Researchers at the Institute for Research in Biomedicine (IRB Barcelona) and the Centro Nacional de Análisis Genómico of the Center for Genomic Regulation (CNAG-CRG) may have the answers as to why the skin changes as we get older: an identity crisis.
To be more specific, the Spanish researchers found that fibroblasts, cells that make and maintain the body’s connective tissues, lose their identity as they get older. They also discovered that not only do these cells forget how to function, but they also adopt the characteristics of other cells.
The Importance of Fibroblasts
Fibroblasts play an essential role in the body; the connective tissues they create include collagen and elastin, which play a key role in supporting and protecting the organs. They also help to support the skin and maintain its integrity as a barrier against germs and the environment.
Fibroblasts also emit fibrous proteins and a type of gelatinous extracellular matrix material called ground substance. Ground substance fills in gaps between cells and fibers of the body.
When fibroblasts slow down their production of connective tissue cells or stop production completely, connective tissues are negatively impacted.
“The skin is affected when collagen and elastin production slows down or stops,” said Dr. Mona Alqulali, a Clinton, Iowa, cosmetic surgeon.
The effects of decreased collagen and elastin levels include changes in the skin’s ability to stretch and retract.
“When the skin cannot stretch and snap back after actions as benign as making facial expressions, it is at risk of developing wrinkles and creases,” Alqulali said.
When collagen and elastin levels decrease, the skin also begins to sag and hang loose on the face and other body areas.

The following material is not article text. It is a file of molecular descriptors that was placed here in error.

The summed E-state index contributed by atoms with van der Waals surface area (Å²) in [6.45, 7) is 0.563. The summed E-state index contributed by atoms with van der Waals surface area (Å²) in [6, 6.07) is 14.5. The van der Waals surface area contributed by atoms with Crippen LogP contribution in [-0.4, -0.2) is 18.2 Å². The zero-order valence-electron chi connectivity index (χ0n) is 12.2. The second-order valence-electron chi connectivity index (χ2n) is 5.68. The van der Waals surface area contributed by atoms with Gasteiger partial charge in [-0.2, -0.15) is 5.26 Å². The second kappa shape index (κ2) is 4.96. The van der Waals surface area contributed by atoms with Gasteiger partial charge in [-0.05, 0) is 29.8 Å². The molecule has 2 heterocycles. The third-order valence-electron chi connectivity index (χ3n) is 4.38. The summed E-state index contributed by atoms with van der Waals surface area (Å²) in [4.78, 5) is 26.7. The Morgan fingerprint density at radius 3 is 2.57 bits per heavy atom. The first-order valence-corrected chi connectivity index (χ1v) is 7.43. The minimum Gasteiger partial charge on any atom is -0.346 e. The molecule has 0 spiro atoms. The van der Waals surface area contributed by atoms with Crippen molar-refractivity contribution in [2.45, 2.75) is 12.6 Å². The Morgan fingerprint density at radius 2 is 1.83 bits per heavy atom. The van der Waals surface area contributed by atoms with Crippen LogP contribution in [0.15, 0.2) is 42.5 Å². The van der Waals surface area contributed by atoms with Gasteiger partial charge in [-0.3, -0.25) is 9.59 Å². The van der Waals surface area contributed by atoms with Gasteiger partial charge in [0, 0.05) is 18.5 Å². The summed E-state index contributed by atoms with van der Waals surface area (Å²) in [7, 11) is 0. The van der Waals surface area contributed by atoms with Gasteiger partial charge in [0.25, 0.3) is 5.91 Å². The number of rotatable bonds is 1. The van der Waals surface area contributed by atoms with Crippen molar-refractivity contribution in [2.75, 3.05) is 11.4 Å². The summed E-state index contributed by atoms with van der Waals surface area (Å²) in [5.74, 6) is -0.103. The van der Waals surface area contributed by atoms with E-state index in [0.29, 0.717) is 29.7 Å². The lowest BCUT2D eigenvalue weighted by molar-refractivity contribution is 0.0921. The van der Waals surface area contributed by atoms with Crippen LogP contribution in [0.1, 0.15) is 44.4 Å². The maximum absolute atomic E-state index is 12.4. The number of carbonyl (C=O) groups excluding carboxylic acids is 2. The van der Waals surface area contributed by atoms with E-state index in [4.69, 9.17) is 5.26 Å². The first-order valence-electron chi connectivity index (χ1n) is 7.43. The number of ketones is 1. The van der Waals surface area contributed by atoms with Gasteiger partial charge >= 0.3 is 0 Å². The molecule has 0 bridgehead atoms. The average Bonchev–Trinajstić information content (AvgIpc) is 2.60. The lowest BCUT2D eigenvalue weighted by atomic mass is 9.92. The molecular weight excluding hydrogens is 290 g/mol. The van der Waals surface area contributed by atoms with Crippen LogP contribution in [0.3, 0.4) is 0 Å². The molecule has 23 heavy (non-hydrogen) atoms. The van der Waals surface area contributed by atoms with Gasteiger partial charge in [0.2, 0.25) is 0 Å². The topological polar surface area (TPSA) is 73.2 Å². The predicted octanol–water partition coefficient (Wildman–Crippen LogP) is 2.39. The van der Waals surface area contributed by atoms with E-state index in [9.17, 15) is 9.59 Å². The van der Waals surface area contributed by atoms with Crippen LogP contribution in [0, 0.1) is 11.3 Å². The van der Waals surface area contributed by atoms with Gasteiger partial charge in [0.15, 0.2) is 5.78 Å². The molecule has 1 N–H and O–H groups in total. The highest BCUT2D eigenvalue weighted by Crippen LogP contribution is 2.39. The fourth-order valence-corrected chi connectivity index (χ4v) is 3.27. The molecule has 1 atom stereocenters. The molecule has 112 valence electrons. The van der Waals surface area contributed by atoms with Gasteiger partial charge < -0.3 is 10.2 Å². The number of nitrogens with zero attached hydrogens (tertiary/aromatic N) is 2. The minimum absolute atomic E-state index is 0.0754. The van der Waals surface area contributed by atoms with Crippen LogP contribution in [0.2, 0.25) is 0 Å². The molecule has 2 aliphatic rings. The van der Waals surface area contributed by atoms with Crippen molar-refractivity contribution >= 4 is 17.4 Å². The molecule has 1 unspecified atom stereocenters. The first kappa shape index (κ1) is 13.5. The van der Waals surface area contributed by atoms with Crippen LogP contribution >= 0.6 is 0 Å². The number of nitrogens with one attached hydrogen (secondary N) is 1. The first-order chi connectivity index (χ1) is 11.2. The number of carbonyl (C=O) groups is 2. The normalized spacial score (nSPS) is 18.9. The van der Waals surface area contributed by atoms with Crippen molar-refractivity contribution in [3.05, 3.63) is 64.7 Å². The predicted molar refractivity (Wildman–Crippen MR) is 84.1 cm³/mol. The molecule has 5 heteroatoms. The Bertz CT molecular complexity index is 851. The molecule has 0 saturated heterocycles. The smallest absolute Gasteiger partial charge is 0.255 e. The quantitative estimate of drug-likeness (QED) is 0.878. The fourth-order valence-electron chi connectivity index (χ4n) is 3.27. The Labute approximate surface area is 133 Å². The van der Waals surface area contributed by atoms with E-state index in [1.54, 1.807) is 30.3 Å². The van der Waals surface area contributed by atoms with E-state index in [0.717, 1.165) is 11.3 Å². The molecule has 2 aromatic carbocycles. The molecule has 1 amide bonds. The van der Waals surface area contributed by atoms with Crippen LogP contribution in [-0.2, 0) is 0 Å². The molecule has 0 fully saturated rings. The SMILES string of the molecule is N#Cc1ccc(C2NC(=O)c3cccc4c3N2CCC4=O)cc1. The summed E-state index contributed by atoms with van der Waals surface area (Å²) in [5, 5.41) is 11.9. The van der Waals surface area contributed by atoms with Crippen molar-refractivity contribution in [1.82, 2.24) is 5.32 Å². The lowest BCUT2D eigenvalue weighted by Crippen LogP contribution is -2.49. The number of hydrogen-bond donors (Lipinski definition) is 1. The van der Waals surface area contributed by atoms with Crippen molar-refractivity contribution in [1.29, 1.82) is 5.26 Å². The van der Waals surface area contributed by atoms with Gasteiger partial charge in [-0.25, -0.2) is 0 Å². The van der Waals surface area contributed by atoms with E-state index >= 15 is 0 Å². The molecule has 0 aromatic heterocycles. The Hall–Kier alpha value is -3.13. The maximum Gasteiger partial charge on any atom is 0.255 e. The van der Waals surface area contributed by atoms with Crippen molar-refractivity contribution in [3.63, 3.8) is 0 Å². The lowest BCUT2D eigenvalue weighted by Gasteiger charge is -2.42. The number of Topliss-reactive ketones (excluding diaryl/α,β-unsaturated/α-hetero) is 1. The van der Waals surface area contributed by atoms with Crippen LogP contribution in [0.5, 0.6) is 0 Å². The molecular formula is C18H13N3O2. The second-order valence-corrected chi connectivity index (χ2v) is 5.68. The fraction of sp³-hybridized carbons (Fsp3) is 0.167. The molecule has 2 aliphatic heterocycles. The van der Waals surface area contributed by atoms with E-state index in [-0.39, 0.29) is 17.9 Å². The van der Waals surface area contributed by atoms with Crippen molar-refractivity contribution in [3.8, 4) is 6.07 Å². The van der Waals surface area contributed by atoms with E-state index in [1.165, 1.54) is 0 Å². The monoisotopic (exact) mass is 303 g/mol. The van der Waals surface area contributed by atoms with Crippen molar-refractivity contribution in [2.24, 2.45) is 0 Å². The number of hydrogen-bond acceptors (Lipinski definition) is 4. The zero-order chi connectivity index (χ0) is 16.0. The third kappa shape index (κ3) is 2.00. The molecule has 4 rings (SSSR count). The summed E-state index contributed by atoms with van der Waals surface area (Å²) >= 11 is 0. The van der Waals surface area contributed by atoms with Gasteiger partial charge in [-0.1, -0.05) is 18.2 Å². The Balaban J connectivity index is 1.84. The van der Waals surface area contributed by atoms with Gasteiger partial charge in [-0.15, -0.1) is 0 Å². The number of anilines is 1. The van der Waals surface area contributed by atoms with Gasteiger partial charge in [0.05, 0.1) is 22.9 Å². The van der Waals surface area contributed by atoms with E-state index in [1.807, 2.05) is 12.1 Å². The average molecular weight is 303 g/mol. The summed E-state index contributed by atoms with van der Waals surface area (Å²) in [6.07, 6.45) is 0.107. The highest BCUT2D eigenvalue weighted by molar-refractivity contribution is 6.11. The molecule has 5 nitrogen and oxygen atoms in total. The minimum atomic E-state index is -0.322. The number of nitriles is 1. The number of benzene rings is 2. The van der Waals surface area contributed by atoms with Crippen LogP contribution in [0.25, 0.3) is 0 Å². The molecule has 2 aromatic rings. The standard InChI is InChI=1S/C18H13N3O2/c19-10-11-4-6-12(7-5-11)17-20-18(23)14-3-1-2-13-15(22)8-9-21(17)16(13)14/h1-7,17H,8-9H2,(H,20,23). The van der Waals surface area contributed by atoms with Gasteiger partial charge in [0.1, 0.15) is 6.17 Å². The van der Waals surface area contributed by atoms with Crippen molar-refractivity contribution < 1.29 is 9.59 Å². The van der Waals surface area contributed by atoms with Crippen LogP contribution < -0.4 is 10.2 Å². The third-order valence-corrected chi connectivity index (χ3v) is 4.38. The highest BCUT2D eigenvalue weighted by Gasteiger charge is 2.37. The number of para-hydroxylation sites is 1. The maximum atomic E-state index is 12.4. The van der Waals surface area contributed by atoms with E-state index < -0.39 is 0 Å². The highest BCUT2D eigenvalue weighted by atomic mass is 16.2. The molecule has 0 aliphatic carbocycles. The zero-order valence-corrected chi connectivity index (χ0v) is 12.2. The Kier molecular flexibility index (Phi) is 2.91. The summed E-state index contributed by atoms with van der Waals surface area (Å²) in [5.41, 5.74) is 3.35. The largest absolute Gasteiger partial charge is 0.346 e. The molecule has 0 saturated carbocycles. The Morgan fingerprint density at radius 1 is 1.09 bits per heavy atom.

“Sagging skin accumulates along the jaw, causing jowls to develop; the skin around the neck sags – even the upper arms and knees see sagging and loose skin,” Alqulali said.
Less collagen also means the skin does not repair itself easily after injury.
This is especially concerning for seniors.
“The older we get, the slower we heal,” Alqulali said.
Slow healing means a higher risk of scarring and infection when the skin is injured. Injuries to the skin can include everything from a paper cut to an acne blemish to surgical wounds.
Hope for Healing
Increased risk of infection and delayed healing can be especially serious for individuals with severe health conditions.
The researchers on the project hope to reduce the risk of delayed healing through improved understanding of how fibroblasts behave and what exactly causes them to change their behavior.
They hope their insight will allow them to develop a way to slow the aging process or stop it entirely.
The study authors believe that their project is the first of its kind to pinpoint loss of cell identity as a potential reason for the onset of the aging process.
They also hope that their study could lead to new anti-aging services and skin care treatments.
Cosmetic and anti-aging services are in high demand; each year statistics show that the number of people seeking facial and body procedures is increasing.
“Many people want to look great as they are getting older and want a little help,” said Alqulali.
Minimally invasive procedures such as dermal fillers and Botox are also growing in popularity.
Noninvasive skin-tightening treatments such as radiofrequency skin tightening and ultherapy, a procedure that uses ultrasonic energy, are also becoming more mainstream.
“People are seeking these treatments because they can get the results they want quickly and without the downtime associated with surgical procedures,” Alqulali said.
Center for Genomic Regulation. “Skin ages when the main cells in the dermis lose their identity and function.” ScienceDaily. ScienceDaily, 8 November 2018